Student loans affect borrowers of all ages

Recent college graduates working toward paying off their debt is hardly a new concept. However, what some financial organizations might not be aware of is that student loans can affect borrowers many decades after they graduate.

A recent USA Today article highlighted an increasingly common trend of Americans who have children in college and are trying to balance those newer student loans along with their own remaining debt. The news source cited data from the New York Federal Reserve, which said that student loan debt is the only form of consumer debt that has grown since the peak of consumer debt in 2008.

Specifically, Americans 50 to 59 years old owed $112 billion in student loan debt at the end of 2012. That is a huge jump from 2005, when that age group owed just $34 billion. Additionally, the Fed reported that the average amount owed per person has also increased. Now, the average is $23,820, which is an increase from the $14,714 owed in early 2005.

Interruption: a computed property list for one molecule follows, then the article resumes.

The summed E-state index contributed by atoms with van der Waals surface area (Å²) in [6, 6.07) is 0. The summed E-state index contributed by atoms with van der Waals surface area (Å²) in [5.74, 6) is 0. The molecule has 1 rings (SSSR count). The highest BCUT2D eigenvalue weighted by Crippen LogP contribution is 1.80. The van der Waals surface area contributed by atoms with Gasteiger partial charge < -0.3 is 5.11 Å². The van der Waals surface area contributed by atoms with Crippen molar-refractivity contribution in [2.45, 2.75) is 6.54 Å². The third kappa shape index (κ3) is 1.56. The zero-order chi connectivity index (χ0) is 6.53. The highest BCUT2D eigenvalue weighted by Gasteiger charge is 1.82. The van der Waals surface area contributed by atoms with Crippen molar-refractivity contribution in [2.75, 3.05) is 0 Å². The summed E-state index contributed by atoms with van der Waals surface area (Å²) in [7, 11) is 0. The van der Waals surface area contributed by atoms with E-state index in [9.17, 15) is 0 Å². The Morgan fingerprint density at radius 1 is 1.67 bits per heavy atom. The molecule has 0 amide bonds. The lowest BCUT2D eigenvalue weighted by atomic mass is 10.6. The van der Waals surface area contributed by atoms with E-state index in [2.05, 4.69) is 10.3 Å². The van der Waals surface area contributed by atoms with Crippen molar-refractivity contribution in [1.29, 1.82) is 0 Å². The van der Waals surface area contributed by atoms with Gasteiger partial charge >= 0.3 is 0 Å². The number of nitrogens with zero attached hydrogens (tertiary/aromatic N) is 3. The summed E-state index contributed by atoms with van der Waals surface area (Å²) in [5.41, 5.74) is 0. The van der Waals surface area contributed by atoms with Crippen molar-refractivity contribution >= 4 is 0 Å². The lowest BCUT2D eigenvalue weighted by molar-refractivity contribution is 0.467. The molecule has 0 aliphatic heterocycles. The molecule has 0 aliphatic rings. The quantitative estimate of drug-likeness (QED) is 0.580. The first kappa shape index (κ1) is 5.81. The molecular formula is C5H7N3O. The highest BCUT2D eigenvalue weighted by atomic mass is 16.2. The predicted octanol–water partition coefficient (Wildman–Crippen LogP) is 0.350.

Credit counselor Melissa Towell told the news source that she works with clients who are older and are trying to balance their own student loans and that of their children.

"Thirty percent of my clients are in that bracket of 50 and older, either worrying about paying back their children's loans or paying back their loans," Towell said. "A lot of them just say, 'I'm going to die before I pay this off.'"

While banks cannot control whether an individual needs to take out student loans, this is important information to keep in mind in terms of acquiring new borrowers. With comprehensive credit application software, organizations can be sure that they find creditworthy borrowers who are successfully managing any prior debts.

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